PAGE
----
AMD architecture performance analysis: DirectX11 Focus

AC Unity, Crysis 3, Ghost Recon Wildlands, Far Cry 5.

Testing was carried out on a Core i7 8700K system running at stock frequencies, with all titles typically running all cores and threads at 4.3GHz. System memory was supplied by GSkill with 3200MHz CL14 FlareX modules while our motherboard is an MSI Gaming X370 offering. All games were run from SSD, with benchmarks calculated using FCAT data. Essentially, games are run with v-sync disabled at the settings described, with each new frame marked up with a brightly coloured border. By tracking the border in our software, we can determine frame-rate and frame-time. Multi-gigabyte video captures are condensed into frame data .txt files which we feed into the Eurogamer CMS to create the graphs below. Every single frame is available for your perusal, with frame-times viewable in context by pressing play on the appropriate YouTube insert.

For desktop users, the graphs themselves are interactive too. Mouse over a particular entry to get the appropriate reading, or better yet, click the graph for the arguably much more useful percentage differentials. In short, every frame we capture is represented on these pages and you have as much or as little performance data as you desire. At-a-glance or deep-dive, it's all here.

For our first quartet of games, we're going to be looking at DirectX11 titles, a mixture of two established 'classics' and two more recent entries. Typical form for benchmarking involves ramping everything up to ultra and measuring from there, but we've changed tack for this piece. The Radeon R9 280X has a hard limit of three gigs of VRAM. We wanted performance data at both 1080p and 1440p resolutions, without hitting memory limits. In some cases, our existing bench works as is. In others, we've had to dial back texture quality, while some instances required pulling down settings across the board - exactly what we had to do with our first title, the now infamous and indeed legendary Assassin's Creed Unity.

Assassin's Creed Unity

To begin with, remember that all cards are running at 1.0GHz with 256GB/s of memory bandwidth. So Tahiti and Polaris with 32 compute units are delivering 4.096 teraflops, with Polaris and Navi with 36 CUs at the same frequencies handing in 4.6TF. That's an additional 12.5 per cent of compute power, but as you can see here, the difference between our two Polaris cards amounts to just four per cent or so of extra performance. This is why AMD ships RX 580 with higher clocks and faster RAM than the RX 570. Assassin's Creed has never been especially friendly to AMD hardware and across the generations, stacking Tahiti/Polaris and Polaris/Navi gains, we get a 30 per cent increase at 1080p, rising to 31 per cent at 1440p.

Assassin's Creed Unity: Medium, Low Textures, FXAA, DX11

  • Tahiti 32CUs
  • Polaris 32CUs
  • Polaris 36CUs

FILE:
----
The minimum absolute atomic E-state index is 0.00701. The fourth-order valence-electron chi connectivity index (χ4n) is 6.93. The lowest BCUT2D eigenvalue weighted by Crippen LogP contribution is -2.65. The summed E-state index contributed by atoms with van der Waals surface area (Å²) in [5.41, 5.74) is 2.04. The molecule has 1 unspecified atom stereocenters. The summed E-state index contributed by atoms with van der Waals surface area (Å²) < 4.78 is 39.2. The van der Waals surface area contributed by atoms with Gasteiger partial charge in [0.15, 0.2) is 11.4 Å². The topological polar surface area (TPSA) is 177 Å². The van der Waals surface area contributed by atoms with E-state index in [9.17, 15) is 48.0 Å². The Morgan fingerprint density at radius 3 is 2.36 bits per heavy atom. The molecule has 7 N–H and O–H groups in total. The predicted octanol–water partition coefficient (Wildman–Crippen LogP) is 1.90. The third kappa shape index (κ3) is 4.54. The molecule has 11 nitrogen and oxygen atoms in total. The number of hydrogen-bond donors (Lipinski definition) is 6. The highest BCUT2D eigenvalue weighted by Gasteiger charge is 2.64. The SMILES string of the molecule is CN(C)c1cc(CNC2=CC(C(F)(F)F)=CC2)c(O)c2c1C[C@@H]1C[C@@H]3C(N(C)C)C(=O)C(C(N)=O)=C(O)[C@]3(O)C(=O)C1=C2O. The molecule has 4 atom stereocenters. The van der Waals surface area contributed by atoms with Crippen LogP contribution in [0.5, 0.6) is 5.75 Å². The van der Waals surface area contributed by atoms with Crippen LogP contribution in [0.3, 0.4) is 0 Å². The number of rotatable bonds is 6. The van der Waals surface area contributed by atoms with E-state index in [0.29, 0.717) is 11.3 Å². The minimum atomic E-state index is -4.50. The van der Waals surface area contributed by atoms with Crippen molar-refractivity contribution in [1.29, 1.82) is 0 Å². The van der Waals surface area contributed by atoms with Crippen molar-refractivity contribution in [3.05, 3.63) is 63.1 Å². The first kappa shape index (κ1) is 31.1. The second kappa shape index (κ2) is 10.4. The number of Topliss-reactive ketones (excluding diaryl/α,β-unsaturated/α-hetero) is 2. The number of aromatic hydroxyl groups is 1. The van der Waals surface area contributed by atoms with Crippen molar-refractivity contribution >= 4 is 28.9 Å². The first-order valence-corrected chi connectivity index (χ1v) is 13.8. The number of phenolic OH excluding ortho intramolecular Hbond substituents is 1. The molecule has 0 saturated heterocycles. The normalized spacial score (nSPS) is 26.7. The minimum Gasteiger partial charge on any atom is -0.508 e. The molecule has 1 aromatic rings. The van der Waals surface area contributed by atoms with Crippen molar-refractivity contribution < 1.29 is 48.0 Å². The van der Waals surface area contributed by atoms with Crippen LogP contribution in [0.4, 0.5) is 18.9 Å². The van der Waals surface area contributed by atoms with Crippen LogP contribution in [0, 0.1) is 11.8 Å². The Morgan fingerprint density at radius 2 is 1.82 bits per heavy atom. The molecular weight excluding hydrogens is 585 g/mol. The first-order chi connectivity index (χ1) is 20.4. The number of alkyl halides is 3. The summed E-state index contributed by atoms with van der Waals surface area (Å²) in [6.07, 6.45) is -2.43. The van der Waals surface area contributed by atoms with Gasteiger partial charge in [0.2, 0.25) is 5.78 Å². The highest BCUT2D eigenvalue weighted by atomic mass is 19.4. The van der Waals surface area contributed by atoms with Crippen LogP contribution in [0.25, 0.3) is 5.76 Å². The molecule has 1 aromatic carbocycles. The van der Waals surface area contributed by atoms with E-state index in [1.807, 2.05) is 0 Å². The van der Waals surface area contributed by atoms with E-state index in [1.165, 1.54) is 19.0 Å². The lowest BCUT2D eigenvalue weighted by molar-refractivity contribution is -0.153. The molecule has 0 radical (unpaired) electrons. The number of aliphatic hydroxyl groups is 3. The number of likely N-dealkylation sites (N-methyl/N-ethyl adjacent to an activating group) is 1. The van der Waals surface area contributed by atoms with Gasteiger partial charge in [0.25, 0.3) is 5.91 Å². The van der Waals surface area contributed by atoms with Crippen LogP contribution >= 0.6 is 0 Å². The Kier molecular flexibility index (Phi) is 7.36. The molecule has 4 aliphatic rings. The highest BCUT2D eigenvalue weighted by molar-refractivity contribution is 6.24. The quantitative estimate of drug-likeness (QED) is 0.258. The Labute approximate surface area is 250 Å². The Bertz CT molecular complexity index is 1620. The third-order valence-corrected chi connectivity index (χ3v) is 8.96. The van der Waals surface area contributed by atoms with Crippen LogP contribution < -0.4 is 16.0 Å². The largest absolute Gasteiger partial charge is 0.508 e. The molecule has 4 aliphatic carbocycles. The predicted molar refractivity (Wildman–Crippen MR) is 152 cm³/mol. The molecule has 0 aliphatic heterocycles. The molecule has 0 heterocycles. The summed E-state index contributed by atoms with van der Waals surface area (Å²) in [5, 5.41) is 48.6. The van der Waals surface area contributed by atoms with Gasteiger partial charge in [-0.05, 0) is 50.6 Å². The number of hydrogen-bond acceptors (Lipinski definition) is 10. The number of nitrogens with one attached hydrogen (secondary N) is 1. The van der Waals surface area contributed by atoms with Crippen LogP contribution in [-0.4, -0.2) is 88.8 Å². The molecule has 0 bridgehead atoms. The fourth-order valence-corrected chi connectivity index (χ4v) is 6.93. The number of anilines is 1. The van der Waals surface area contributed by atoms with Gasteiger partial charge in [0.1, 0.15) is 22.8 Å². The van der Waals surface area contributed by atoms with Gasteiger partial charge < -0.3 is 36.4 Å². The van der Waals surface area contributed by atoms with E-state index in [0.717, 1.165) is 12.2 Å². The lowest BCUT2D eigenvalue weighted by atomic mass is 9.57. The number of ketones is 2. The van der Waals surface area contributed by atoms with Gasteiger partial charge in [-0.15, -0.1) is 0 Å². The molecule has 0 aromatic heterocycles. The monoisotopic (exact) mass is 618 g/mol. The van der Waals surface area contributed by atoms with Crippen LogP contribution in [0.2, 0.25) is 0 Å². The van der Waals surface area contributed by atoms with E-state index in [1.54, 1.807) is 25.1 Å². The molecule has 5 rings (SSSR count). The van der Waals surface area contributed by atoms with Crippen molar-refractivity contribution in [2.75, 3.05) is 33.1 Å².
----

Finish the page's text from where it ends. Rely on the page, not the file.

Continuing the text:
• Navi 36CUs
  • Tahiti 32CUs
  • Polaris 32CUs
  • Polaris 36CUs
  • Navi 36CUs

Crysis 3

Crysis 3 sees a much more significant improvement in normalised performance across the generations. Tahiti to Polaris sees an 11 to 12 per cent improvement in performance, while Polaris to Navi sees an increase of 16 to 18 per cent. Across seven years of AMD architectural development, chaining the percentage gains across architectures together, we get a 50 per cent increase at 1080p, dropping to 44 per cent at 1440p. This is more in line with the results seen in 3DMark Firestrike on the first page. Again, with RX 570 and 580 matched clock for clock, the extra CUs are delivering very little - an extra four per cent of thereabouts of performance.

Crysis 3: Very High, SMAA T2X, DX11

  • Tahiti 32CUs
  • Polaris 32CUs
  • Polaris 36CUs
  • Navi 36CUs
  • Tahiti 32CUs
  • Polaris 32CUs
  • Polaris 36CUs
  • Navi 36CUs

Far Cry 5

In Far Cry 5, we're running at normal settings rather than the usual ultra in order to ensure that the game doesn't trouble the 3GB VRAM limitation of our Tahiti-based R9 280X. There are some interesting takeaways here. Firstly, the performance bump between our two Polaris models is higher than our previous tests - a nice result offset by Polaris's really poor scaling against Tahiti. Happily though, Navi fares better in terms of generational gains. Stacking up Tahiti against Polaris, then Polaris against Navi, the end to end gain amounts to 38 per cent at 1080p and 34 per cent at 1440p.

Far Cry 5: Normal, TAA, DX11

  • Tahiti 32CUs
  • Polaris 32CUs
  • Polaris 36CUs
  • Navi 36CUs
  • Tahiti 32CUs
  • Polaris 32CUs
  • Polaris 36CUs
  • Navi 36CUs

Ghost Recon Wildlands

The ultra setting on this title reduces even some of the most modern GPUs to sub 60fps figures and absolutely soaks VRAM. Happily, just dropping down one 'notch' on the settings to very high keeps us within the 3GB VRAM budget of the Tahiti-powered R9 280X and still stress-tests the hardware intensely. Again, you'll note a paltry three to four per cent differential between RX 570 and 580, but Navi's lead over Polaris at the same spec crosses the 30 per cent threshold. This title at high settings really does stress compute - which is the aim of the exercise, after all. Stacking up the architectural gains we get a 59 per cent uptick at 1080p vs 55 per cent at 1440p. Impressive stuff!

Ghost Recon Wildlands: Very High, TAA

  • Tahiti 32CUs
  • Polaris 32CUs
  • Polaris 36CUs
  • Navi 36CUs
  • Tahiti 32CUs
  • Polaris 32CUs
  • Polaris 36CUs
  • Navi 36CUs

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About the author

Richard Leadbetter

Richard Leadbetter

Technology Editor, Digital Foundry

Rich has been a games journalist since the days of 16-bit and specialises in technical analysis. He's commonly known around Eurogamer as the Blacksmith of the Future.

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